This Betty Crocker knife is very blunt. We tried it once but it was too dangerous to use.
If I could only bring one creature comfort from home, it would be our knife set—two chef’s knives, one paring knife, one meat/butcher knife, and one bread knife, all in an inexpensive knife roll bag I got off Amazon.
I didn’t spring for a knife bag in Collingwood and instead wrapped the knives with towels and rags every time we moved. I was being ridiculous. The knife bag saves me time and saves me from being cut. Wish I had bought it sooner. So:
If you’re staying somewhere with a kitchen and plan to cook, bring a knife set in a knife bag. If you don’t want to bother bringing a whole set of knives like we do, the one item that is useful above all else is a good chef’s knife. Assuming you’re checking in your luggage, bring a chef’s knife and meal prep will be much more joyful.
For most other things, the dollar store is your friend. For 50 bucks, you can get a lot of household basics. My favorite dollar store is the Japanese chain Daiso. When we moved in to our current downtown Vancouver apartment, it didn’t have enough drawers and almost no hangers, so I bought about 40 hangers and some of these storage bins for our clothes from Daiso:
Discount stores like Ross and TJ Maxx (and up here in Canada, Winners!) are also great for quality kitchen and homeware for cheap—we’ve bought measuring cups, silicone spatulas, pots and pans, oven mitts, and more at these stores. Also, robes and fuzzy slippers for winter living. Sometimes they have good spice and snack aisles too.
For those of you with little kids, these car safety restraints have been very useful in our travels. Beanie started using the RideSafer vest when she was not yet three years old, and she graduated to the mifold when she was about six. (RideSafer also has larger sizes, all the way up to 110 lbs/62 inches tall, but it’s considerably more expensive than a mifold so we didn’t buy another after Beanie outgrew the small one).
Those are the tips I can think of for now. I haven’t started packing yet for our move this weekend. As usual, I’m riding high on confidence that it won’t take me too long—let’s see if I’m singing a different tune on Saturday night, as I tackle that never-ending long tail of random stuff that goes wherever I go.
Pretty Good Things
Last week, I mentioned the Korean and Japanese homemaking videos I’ve watched for several years. They’re beautifully shot, relaxing, and I like putting them on in the background while I cook or clean (or pack!), as inspiring companions when I’m not feeling inspired to get through my chores.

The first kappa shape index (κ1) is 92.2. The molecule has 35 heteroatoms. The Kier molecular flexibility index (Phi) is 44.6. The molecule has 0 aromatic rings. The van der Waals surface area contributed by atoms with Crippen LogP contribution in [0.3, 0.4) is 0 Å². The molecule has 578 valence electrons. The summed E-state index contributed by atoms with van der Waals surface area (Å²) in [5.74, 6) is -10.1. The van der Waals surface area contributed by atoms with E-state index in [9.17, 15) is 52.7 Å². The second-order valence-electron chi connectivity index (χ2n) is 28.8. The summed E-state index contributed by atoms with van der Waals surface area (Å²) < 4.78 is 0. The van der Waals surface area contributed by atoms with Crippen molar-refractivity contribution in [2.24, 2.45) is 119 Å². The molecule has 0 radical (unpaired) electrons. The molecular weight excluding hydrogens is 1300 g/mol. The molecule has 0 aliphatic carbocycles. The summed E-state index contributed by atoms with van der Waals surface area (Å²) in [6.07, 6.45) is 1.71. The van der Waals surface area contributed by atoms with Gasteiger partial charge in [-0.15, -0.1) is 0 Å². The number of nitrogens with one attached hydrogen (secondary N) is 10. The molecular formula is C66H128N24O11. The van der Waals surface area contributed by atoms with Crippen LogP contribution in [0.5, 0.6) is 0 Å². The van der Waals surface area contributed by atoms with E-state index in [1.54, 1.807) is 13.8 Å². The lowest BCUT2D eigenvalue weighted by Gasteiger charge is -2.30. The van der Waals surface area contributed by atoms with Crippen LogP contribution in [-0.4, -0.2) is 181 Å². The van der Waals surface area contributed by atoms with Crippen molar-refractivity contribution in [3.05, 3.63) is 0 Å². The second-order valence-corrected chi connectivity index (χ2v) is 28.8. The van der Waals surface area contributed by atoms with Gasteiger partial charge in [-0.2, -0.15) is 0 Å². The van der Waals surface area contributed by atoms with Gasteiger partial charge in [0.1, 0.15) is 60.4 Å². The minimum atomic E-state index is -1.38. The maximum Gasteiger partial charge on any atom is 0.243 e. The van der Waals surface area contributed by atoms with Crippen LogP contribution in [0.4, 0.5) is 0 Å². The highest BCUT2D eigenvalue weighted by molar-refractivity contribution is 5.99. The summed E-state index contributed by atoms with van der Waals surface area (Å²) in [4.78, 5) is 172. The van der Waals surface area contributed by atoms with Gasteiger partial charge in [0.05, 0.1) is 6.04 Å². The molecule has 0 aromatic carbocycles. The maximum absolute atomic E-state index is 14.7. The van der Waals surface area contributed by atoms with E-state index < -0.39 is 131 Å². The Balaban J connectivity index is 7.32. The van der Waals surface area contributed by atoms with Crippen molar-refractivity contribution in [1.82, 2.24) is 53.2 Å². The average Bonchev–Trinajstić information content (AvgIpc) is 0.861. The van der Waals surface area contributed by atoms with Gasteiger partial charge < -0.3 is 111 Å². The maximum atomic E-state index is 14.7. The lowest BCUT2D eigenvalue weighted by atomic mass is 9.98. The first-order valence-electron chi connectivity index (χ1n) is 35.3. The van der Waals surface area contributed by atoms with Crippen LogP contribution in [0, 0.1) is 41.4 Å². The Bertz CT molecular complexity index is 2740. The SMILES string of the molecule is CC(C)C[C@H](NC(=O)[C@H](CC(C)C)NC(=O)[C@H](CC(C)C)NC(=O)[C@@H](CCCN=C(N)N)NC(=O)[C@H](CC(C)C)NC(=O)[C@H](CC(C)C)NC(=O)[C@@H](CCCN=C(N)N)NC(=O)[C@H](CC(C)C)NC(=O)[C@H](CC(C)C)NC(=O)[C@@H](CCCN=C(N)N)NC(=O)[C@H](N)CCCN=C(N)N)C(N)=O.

Beware, though, that their houses look perfectly pristine even before they start sweeping and sponging. Not for them the sticky counters and streaky, cloudy shower glass that my home has before I wipe them down. It’s either the magic of pretend or these ladies’ houses just always sparkle because of the constant cleaning. I guess seeing enormous dustballs and loose Legos all over the floor would ruin the relaxing vibe for us viewers.
Another interesting feature of these videos is that you never see the vloggers’ faces. They’re anonymous, and their channels are about their surroundings and their food and sometimes their families, but not about them.
On long winter evenings during the pandemic, these quiet home-focused videos made me feel more content to be stuck inside as I tried to create my own hygge environment with candles and books. Since then, this genre of video has grown beyond Asia, and I follow a few YouTubers of this ilk who live in Europe too.
Some of my current favorites are:
haegreendal—I think of her as the OG Korean cozy-vlogger. I started watching her when her channel was much smaller; since then, she’s been featured in the New York Times and other major media outlets, and she has a huge following. She hasn’t posted on Youtube for a while (she’s more active on Instagram), but she’s still one of the best.
hamimommy—also a very popular vlogger from Korea.
nushitoneko—she escaped an abusive marriage and is starting over in Tokyo as a single working woman, with two cats. Her videos are mostly of the meals she cooks and of her sitting at her laptop working, but they are strangely captivating. Her food looks good!
nekoniwa3—she lives in the Japanese countryside and her videos are a wash of warm colors.
Bayoona--a Turkish woman living in the UK. She makes delectable meals.